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How Can I Kill a Rose Bush?

Updated February 21, 2017

"We can complain," Abraham Lincoln famously said, "because rose bushes have thorns, or we can rejoice because thorn bushes have roses."

While Honest Abe's sentiment is a nice one, a rose bush isn't always something to rejoice about. Rose bushes can be quite pesky; once they start growing somewhere you don't want them, they are very difficult to remove. But with the right set of tools and tricks, you can rejoice in vanquishing an annoying thorn bush from your garden.

The Easy Way Won't Work

Rose bushes are notoriously hardy. Simply whacking a rose bush won't do the trick. Even if you cut it all the way to the ground, its root system is tenacious, and it will start sending up shoots again before you know it. Gardeners tell stories of uprooting rose bushes and throwing them in the trash pile, only to find them taking root in the trash and growing again.

You're going to have to get a little more serious if you want to kill a rose bush.

Natural Methods

One easy, completely natural way of killing a rose bush is boiling water. Pour a large pot of boiling-hot water over the bush. This is a sure-fire method of killing the plant, although be warned that boiling water is indiscriminate and will kill all the plants in the area.

Another simple, natural technique involves vinegar and salt. The acetic acid in either white or cider vinegar will kill the leaves on the plant, depriving it of energy; dropping a pinch of table salt in the soil at the base of the plant will deprive the plant of nutrients from the soil and kill it.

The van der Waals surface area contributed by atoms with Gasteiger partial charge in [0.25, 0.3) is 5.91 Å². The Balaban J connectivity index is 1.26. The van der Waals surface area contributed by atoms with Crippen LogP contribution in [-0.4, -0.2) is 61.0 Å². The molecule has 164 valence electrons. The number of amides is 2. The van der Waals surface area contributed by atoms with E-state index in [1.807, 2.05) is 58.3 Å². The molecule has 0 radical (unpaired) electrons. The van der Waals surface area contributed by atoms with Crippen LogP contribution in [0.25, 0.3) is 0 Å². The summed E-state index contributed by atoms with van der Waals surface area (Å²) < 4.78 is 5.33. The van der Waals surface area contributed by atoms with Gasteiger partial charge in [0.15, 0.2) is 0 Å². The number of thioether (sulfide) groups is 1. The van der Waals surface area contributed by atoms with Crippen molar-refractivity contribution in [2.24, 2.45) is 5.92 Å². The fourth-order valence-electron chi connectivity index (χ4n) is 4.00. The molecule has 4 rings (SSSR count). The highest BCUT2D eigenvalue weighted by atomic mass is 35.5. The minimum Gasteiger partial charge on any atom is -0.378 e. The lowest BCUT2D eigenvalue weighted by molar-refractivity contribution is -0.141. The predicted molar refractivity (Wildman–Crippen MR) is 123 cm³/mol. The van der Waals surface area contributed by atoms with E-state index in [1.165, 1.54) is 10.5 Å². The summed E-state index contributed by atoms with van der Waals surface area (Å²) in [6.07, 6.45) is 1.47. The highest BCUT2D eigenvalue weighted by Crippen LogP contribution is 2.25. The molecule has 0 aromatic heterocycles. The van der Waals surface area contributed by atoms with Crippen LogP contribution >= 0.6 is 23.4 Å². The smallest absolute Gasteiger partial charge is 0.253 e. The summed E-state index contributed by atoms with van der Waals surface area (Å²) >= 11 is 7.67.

Household Products and Weed Killers

Household bleach is an effective killer of undesirable plants. Place some bleach in a spray bottle, and spray it on the rose bush. If you get bleach on a nearby plant that you want to keep, quickly wash it off the plant. Rubbing alcohol is another household product that will do the trick. It gets its effectiveness from its ability to suck out water and make it evaporate quickly. Applying this to a rose bush will suck the water out of the plant, causing it to shrivel and die.

If you still have trouble, try Round-Up or a similar weed-killing product and apply it to the rose bush.

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About the Author

William Guzzardi is a recent graduate of Brown University living in Chicago. His writing has appeared in numerous daily and weekly publications. He is also the poetry editor of the new online literary magazine Wag's Revue, and he works part-time as a professional copy and line editor.